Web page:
Well, not really but I don't doubt it could happen.
I have a 25 coupe that is giving me fits with no power or speed.
Engine was rebuilt by a reputable builder who has done two engines for me before. Engine and transmission are quiet and smooth. Compression on all cylinders is between 55 and 60. I have a 7.5 degree advanced cam. The high head was shaved .100". I use a distributor, NH carb, Autolite plugs, new radiator, rebuilt NH Potter carb, and new gas tank. Car uses 6 volts. All ignition parts are designated 6 volts.
The problem is a severe lack of speed and power as compared to the 24 touring car with the exact same set up. The car starts easy, runs well with no missing or hesitation. Car can be pushed by hand in neutral. It will start with starter or by hand with no big problems. The car does not smoke and when the plugs are removed, they are clean. The new plug wires have been soldered for good connection and each plug has the same effect when shorted out to the head. Fuel line is clean and the carb has been removed and inspected with no obvious problems. Exhaust pipe is clean and the muffler seems to be open and not clogged. I have replaced the copper gaskets at the manifold.
I am kind of running out of things to check, repair or replace. I've got to be missing something. And suggestions would be welcomed.
How about ignition timing? If you are running a non stock cam or if there is something going on with the coil or condenser, it would have the same effect as you describe. I had a problem with my dad's 23 TT, it would try to start but wouldn't quite catch and run. It has a Texas T distributor. I happened to be looking at the engine when he adjusted the spark and I noticed the rod and lever move but the distributor didn't. The bolt that clamps the arm on the distributor housing had loosened up and allowed the distributor to rotate to who knows where. The thing was way out of time. He said it had been hard to start and had been lacking it's usual power for a while. Just because we run distributors doesn't mean they are bullet proof and don't require occasional attention.
Does your distributor auto advance? If not, when you move the spark lever , do you get a noticeable difference in how the engine runs. Can you physically see the distributor turn when the spark lever is moved. Acts like it is stuck totally retarded.
The commutator rod is connected and doing its job.
Running down the road, the car just stops accelerating runs out of power with throttle all the way down. Approaching a hill or running on the flat it slows for what seems to be the lack of power. Still no misses or anything that would seem out of whack.
Tom, did you check your carb linkage to make sure it is opening all of the way? Just a thought. Dave
Dave, I did and it was not. Got it adjusted as it should be and went for a ride. Not much help.
Whatever this is, it's effect is big. It's gonna be something dumb when I (we) get it figured out.
The next move is to look at valves to see how they are opening and operating.
What is different is that when sitting still, when the engine is revved up, it just does not get with it like the other T's I drive do.
Did you check the timing to see if the spark is happening at the right place? It sounds like the timing is way retarded from stock.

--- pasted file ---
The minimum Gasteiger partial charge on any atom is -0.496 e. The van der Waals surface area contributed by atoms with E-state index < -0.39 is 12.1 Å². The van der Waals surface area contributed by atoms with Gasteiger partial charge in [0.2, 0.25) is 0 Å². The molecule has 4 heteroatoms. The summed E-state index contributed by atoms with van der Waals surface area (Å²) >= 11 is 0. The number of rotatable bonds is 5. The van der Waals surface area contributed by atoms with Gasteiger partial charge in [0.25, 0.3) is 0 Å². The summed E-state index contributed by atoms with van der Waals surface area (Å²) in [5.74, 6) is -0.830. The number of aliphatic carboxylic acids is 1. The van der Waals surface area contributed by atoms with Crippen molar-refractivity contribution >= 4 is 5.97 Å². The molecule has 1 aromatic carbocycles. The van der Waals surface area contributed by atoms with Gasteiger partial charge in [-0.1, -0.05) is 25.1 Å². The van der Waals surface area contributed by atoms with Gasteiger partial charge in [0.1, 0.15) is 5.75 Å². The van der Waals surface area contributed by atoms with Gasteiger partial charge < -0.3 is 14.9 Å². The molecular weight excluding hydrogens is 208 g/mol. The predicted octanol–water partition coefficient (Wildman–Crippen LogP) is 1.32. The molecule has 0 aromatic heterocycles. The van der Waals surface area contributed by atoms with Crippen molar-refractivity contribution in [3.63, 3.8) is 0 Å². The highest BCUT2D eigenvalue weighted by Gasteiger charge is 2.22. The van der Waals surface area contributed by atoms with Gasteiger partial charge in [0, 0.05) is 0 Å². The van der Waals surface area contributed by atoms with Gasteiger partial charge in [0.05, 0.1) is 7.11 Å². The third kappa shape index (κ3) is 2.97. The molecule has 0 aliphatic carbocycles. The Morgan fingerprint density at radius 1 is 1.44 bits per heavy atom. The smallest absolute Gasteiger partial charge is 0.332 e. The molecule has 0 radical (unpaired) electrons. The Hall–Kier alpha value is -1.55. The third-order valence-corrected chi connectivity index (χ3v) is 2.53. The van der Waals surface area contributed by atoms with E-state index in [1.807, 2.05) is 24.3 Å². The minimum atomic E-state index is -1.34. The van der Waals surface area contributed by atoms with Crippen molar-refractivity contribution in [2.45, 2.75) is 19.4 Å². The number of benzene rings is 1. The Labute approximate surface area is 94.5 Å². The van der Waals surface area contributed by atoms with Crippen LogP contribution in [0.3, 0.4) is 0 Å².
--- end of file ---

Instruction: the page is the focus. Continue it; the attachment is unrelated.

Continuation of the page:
Silly question....what gears (ratio) is in the rear end?
Don't think it would make a difference because if a low speed you should power up the hills and high would give you speed on the level.
Please let us know when you figure it out.
When you say it has now power, are you saying that it consistently has no power all around, or does it start loosing power when you try to get up to speed?
If it just doesn't seem to have any power at all (which is what it sounds like you're saying), I'd still suspect ignition. It could be that you're not getting enough advance at the distributor, even though the linkage does appear to be working. If you're not running a Texas T distributor, then it will probably have a reversing linkage. I've seen several of them where the linkage is so sloppy that you get maybe half the advance that you should.
In addition, I'd say perform a leakdown test. If you can't do that, then just check the valve clearances and make sure that they are set to about 0.010". If the valves aren't seating all the way, it can still give you good compression readings, but will leak combustion gasses when running.
I think that leaking valves are a likely candidate because when I got my T, it had the same symptoms you are having now. It would start easily and just purr. No signs of trouble from just listening to it. But if you tried to drive it, it just had no power and could hardly get out of its own way. A new set of valves, a good lapping, and correct clearances made all the difference!
Tom do you have a 10 tooth pinion in your coupe. I have a stock 25 coupe that runs great with the 10 tooth. The heavier coupes and sedans came with the 4 to 1 ratio.
Standard rear end. But the lack of power all the time is the issue. And it has kind of been this way since the rebuild. I have had multiple coils and rotors and points but Never changed the condenser. When I installed the new advanced cam gear several years ago, I checked to make certain of the timing and it was correct. The one item I have not done was to remove the head and valve cover and check all that out. I even replaced the intake manifold thinking there might be an issue there. I am beginning to wonder if the valve guides are tight causing valve lag.
This car does not get driven much and with cold weather coming and a tour in November to go to, an enclosed car would be fun. But not if it does not run to suit me.
Keep any ideas you may have coming.
I think Royce is on the right track, sounds like you may be a tooth off on the dizzy, easy to do with those things. KGB
Tom- a remote possibility- while on a tour in Corydon a few years back, my hack demonstrated the same symptoms. On level roads she ran fine (sometimes), but come to a slight grade I had to shift to Ruckstell, and sometimes even go to Ford low. It never missed, spit, or sputtered. Just no power. Unusual for this particular Model T.
When I got home I found the problem. The cam nut had loosened. In turn, the 2 pins on the cam had wallowed the holes in the cam & the timing gear. This allowed the timing gear to "sometimes run advanced, sometimes run retarded".
I replaced the cam & timing gear and she went back to normal.